Personal trainer Julia Collins changes her own approach to wellness

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Julia Collins laments that the fitness industry is full of youth-obsessed before-and-after photos. She said adjusting her own fitness strategy as she approached menopause meant admitting she was getting older. (Of course, she’s got some of the most beautiful long gray hair this side of Emmylou Harris.)

Our friend Julia Collins has long lived a life focused on health and fitness — she runs a boutique gym in Ypsilanti, Michigan, and serves clients as a personal trainer.

But heading into menopause prompted Julia to revamp her approach to her wellness. She found she was gaining weight, not sleeping well and suffering hot flashes, so she began looking for ways to manage her symptoms.

Julia shared her experience in an email Q&A:

Have you changed the way you exercise?

I had to change the way I exercise and eat as I aged. I started realizing that what I was doing for years and years no longer worked as I headed toward menopause.
As far as exercise goes, I employ loads of plyometric work — when you leave the ground, like jumping squats or lunges — for bone density.
I lift much heavier weight than I used to. Where I would mostly use dumbbells that weighed between eight and 20 pounds, I’m lifting large amounts of weight, more like powerlifting or dead lifting, using weights in the 75 — 100 lb range on occasion.
Balance exercises are also a huge part of my workouts. For instance, lifting weights or squatting on unstable surfaces like a BOSU ball.

Have you improved your eating habits?

Yes! I have discovered that if I am going to eat carbohydrates (bread, pasta) that I need to do it strategically. I can eat them earlier in the day but, they must be paired with fat and protein. I can eat them before a race or very heavy workout and it continues to fuel me. This strategy has been remarkable in helping me keep my weight in check.
I figured this out when I did an elimination diet for 30 days. After that I slowly reintroduced those things I had eliminated. I almost immediately had an increase in symptoms adding sugar, alcohol and pasta. Without them, I lost 13 pounds and slept like a rock.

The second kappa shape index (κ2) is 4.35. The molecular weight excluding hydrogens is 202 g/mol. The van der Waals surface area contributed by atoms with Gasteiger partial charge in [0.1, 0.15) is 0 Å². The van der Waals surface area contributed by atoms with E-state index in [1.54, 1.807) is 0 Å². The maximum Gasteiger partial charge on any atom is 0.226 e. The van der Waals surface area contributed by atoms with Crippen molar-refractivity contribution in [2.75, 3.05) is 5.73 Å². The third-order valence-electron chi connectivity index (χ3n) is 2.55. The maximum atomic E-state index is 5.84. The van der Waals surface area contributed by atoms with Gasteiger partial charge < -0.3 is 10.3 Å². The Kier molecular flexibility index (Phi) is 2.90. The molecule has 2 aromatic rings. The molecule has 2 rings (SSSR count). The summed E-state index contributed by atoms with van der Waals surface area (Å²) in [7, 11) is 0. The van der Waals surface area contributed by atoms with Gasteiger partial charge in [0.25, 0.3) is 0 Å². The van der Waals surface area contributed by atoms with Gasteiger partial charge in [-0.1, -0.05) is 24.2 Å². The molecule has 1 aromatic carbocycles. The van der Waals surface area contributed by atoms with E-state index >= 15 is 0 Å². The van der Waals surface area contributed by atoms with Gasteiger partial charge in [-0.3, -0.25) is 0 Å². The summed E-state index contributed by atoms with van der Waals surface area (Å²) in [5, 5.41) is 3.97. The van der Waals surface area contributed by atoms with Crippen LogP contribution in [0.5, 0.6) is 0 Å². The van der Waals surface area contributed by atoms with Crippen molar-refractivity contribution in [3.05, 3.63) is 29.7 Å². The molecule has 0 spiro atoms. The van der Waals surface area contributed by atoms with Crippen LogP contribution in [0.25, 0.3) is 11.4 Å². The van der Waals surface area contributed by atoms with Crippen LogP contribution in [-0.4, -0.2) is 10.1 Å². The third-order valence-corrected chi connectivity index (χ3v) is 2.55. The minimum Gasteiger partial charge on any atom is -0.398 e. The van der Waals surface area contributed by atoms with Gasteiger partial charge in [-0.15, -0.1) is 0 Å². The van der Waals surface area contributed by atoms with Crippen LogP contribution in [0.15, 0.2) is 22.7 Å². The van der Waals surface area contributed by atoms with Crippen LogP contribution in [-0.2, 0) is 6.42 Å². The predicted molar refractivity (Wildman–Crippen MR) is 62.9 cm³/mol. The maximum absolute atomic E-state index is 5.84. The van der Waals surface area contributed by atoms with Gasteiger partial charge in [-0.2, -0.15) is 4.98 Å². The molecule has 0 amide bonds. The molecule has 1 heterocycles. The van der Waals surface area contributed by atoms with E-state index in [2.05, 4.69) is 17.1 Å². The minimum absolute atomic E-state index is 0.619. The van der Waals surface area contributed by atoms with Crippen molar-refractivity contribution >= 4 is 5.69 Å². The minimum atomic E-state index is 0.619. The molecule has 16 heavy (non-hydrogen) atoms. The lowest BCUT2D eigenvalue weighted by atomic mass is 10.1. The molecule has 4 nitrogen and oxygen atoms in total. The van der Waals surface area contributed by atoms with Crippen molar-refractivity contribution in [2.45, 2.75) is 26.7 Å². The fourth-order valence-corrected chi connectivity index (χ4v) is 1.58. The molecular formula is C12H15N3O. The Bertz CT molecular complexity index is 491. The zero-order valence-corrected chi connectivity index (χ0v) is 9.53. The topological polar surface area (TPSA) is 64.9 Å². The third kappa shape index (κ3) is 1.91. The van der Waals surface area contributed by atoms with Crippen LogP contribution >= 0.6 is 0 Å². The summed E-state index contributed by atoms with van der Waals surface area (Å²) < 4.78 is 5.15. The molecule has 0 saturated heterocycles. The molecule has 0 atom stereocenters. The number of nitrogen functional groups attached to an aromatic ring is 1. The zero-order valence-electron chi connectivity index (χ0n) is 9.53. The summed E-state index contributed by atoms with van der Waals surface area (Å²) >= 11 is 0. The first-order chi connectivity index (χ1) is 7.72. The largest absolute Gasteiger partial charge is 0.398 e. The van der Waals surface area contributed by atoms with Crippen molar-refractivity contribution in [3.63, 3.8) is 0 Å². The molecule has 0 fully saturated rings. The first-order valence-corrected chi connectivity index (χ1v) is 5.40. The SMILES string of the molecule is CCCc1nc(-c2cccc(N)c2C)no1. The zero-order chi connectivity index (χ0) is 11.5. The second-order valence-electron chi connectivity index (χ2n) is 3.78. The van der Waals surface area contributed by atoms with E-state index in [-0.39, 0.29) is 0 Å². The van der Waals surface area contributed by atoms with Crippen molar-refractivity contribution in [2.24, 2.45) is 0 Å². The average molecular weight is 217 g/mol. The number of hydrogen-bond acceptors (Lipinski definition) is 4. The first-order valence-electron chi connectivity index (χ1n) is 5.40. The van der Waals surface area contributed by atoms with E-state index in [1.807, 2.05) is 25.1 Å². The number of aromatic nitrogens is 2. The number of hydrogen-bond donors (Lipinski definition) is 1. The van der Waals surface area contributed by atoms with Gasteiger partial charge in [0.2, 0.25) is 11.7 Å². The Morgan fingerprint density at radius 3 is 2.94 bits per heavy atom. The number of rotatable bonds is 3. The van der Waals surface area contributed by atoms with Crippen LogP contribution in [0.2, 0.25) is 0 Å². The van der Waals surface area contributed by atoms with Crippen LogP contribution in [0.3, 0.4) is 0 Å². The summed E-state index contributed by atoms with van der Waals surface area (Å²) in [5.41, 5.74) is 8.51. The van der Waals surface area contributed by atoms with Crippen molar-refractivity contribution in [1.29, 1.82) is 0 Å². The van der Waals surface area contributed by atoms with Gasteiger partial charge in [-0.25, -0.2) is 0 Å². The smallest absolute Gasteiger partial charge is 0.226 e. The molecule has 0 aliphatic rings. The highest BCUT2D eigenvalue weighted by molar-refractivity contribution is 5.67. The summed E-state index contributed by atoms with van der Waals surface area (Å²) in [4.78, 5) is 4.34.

Given up a bad habit?

About six years ago, I stopped drinking caffeinated coffee … again, perimenopause was the culprit. If I drank so much as a single cup of coffee, early in the day I was unable to fall asleep at night and would wake up with tremendous hot flashes.
Stopping was tough for two days — headaches and nausea — but then, my symptoms of sleeplessness and hot flashes lessened. I found I also missed the ritual, the smell, the warmth … ALL of it. I drink decaf or any number of herbal teas now and get the best of those worlds.

Did you realize something you loved wasn’t good for you?

Sugar and booze both contributed to weight gain and horrendous menopausal symptoms. Wine in particular makes me drunk within an ounce or two and hungover like crazy.
Sugar creates massive hot flashes unless I have good healthy food in my stomach already.
No more wine for me and only a beer or two on the weekends now. No more ice cream for a snack — only as a rare dessert.
It’s all very sad. LOL

Have these changes in your own life changed how you coach people in your business? 

Absolutely! I mean, at first I was very self-conscious about it because, no one talked to me about it. And this career is so filled with “before & after” pictures and youth-focused beauty that it was admitting I was getting old.
Then I realized it seemed mysterious and vain to not talk about — plus! I was glowing red and sweating for no reason and it was weird not to acknowledge it.
I started with humor, sharing my strategies and pretty soon it was a comfortable conversation.

Julia Collins working out at her gym, Ypsi Studio.

Julia Collins working out at her gym, Ypsi Studio.

I’m not a doctor and this post is not intended as medical advice or to suggest what Julia did will work for everyone. I’ll be running a series of posts showcasing what friends have done to improve their health, and the overall theme is that each of them listened to their own body.

That much I absolutely do recommend: Pay attention to how you feel, physically and emotionally, and to what seems to make your issues better or worse.  In fact, here’s a post from 2009 about learning to fend off migraines by watching for my triggers.

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Categories: food and drink, health and well being, lifestyle

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